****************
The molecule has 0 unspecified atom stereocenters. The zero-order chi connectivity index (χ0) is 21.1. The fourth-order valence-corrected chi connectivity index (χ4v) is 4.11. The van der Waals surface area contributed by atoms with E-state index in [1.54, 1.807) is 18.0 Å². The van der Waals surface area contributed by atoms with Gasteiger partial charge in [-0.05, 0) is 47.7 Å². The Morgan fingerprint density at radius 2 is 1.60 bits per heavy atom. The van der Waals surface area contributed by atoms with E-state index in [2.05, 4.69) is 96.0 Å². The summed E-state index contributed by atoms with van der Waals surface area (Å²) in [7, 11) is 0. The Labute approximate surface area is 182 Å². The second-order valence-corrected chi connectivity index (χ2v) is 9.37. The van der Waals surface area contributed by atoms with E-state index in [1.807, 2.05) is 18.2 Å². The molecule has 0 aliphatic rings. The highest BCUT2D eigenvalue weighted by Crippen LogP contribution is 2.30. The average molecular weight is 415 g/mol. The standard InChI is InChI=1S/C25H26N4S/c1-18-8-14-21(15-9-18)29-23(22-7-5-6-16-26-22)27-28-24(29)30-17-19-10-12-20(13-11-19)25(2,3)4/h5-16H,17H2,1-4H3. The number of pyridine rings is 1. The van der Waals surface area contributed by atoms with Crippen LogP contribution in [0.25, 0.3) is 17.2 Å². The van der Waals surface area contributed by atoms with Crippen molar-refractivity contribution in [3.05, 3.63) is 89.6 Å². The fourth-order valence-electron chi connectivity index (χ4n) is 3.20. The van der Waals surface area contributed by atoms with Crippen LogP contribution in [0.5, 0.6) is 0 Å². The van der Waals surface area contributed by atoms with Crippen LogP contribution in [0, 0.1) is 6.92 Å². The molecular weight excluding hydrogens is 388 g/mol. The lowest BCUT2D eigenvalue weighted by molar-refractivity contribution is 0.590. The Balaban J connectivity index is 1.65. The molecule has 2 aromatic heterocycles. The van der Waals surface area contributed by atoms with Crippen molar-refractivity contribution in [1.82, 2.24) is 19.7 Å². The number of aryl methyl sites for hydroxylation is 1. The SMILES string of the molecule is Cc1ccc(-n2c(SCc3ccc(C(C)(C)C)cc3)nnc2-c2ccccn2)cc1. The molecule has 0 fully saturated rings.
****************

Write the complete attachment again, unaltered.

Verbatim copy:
The molecule has 0 unspecified atom stereocenters. The zero-order chi connectivity index (χ0) is 21.1. The fourth-order valence-corrected chi connectivity index (χ4v) is 4.11. The van der Waals surface area contributed by atoms with E-state index in [1.54, 1.807) is 18.0 Å². The van der Waals surface area contributed by atoms with Gasteiger partial charge in [-0.05, 0) is 47.7 Å². The Morgan fingerprint density at radius 2 is 1.60 bits per heavy atom. The van der Waals surface area contributed by atoms with E-state index in [2.05, 4.69) is 96.0 Å². The summed E-state index contributed by atoms with van der Waals surface area (Å²) in [7, 11) is 0. The Labute approximate surface area is 182 Å². The second-order valence-corrected chi connectivity index (χ2v) is 9.37. The van der Waals surface area contributed by atoms with E-state index in [1.807, 2.05) is 18.2 Å². The molecule has 0 aliphatic rings. The highest BCUT2D eigenvalue weighted by Crippen LogP contribution is 2.30. The average molecular weight is 415 g/mol. The standard InChI is InChI=1S/C25H26N4S/c1-18-8-14-21(15-9-18)29-23(22-7-5-6-16-26-22)27-28-24(29)30-17-19-10-12-20(13-11-19)25(2,3)4/h5-16H,17H2,1-4H3. The number of pyridine rings is 1. The van der Waals surface area contributed by atoms with Crippen LogP contribution in [0.25, 0.3) is 17.2 Å². The van der Waals surface area contributed by atoms with Crippen molar-refractivity contribution in [3.05, 3.63) is 89.6 Å². The fourth-order valence-electron chi connectivity index (χ4n) is 3.20. The van der Waals surface area contributed by atoms with Crippen LogP contribution in [0.5, 0.6) is 0 Å². The van der Waals surface area contributed by atoms with Crippen LogP contribution in [0, 0.1) is 6.92 Å². The molecular weight excluding hydrogens is 388 g/mol. The lowest BCUT2D eigenvalue weighted by molar-refractivity contribution is 0.590. The Balaban J connectivity index is 1.65. The molecule has 2 aromatic heterocycles. The van der Waals surface area contributed by atoms with Crippen molar-refractivity contribution in [1.82, 2.24) is 19.7 Å². The number of aryl methyl sites for hydroxylation is 1. The SMILES string of the molecule is Cc1ccc(-n2c(SCc3ccc(C(C)(C)C)cc3)nnc2-c2ccccn2)cc1. The molecule has 0 fully saturated rings.